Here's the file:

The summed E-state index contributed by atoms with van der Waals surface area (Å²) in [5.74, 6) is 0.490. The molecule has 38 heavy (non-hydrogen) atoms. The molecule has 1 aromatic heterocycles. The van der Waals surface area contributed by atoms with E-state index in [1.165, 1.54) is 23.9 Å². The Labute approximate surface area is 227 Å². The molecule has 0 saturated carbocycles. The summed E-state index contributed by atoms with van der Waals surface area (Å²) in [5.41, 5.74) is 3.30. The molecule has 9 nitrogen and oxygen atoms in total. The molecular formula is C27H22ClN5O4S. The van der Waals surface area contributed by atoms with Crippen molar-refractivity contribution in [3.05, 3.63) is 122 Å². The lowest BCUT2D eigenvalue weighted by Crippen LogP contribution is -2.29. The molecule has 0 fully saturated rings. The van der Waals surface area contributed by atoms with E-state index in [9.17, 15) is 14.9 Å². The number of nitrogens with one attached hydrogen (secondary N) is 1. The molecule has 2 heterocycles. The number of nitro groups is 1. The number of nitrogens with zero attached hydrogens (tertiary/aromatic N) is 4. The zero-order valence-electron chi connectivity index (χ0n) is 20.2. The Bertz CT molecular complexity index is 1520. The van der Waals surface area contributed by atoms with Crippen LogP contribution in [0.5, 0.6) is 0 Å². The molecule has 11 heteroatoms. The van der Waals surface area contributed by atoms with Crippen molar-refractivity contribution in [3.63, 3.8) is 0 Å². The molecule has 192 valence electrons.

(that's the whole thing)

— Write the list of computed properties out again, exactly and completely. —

The summed E-state index contributed by atoms with van der Waals surface area (Å²) in [5.74, 6) is 0.490. The molecule has 38 heavy (non-hydrogen) atoms. The molecule has 1 aromatic heterocycles. The van der Waals surface area contributed by atoms with E-state index in [1.165, 1.54) is 23.9 Å². The Labute approximate surface area is 227 Å². The molecule has 0 saturated carbocycles. The summed E-state index contributed by atoms with van der Waals surface area (Å²) in [5.41, 5.74) is 3.30. The molecule has 9 nitrogen and oxygen atoms in total. The molecular formula is C27H22ClN5O4S. The van der Waals surface area contributed by atoms with Crippen molar-refractivity contribution in [3.05, 3.63) is 122 Å². The lowest BCUT2D eigenvalue weighted by Crippen LogP contribution is -2.29. The molecule has 0 fully saturated rings. The van der Waals surface area contributed by atoms with E-state index in [9.17, 15) is 14.9 Å². The number of nitrogens with one attached hydrogen (secondary N) is 1. The molecule has 2 heterocycles. The number of nitro groups is 1. The number of nitrogens with zero attached hydrogens (tertiary/aromatic N) is 4. The zero-order valence-electron chi connectivity index (χ0n) is 20.2. The Bertz CT molecular complexity index is 1520. The van der Waals surface area contributed by atoms with Crippen LogP contribution in [0.5, 0.6) is 0 Å². The molecule has 11 heteroatoms. The van der Waals surface area contributed by atoms with Crippen molar-refractivity contribution in [3.63, 3.8) is 0 Å². The molecule has 192 valence electrons.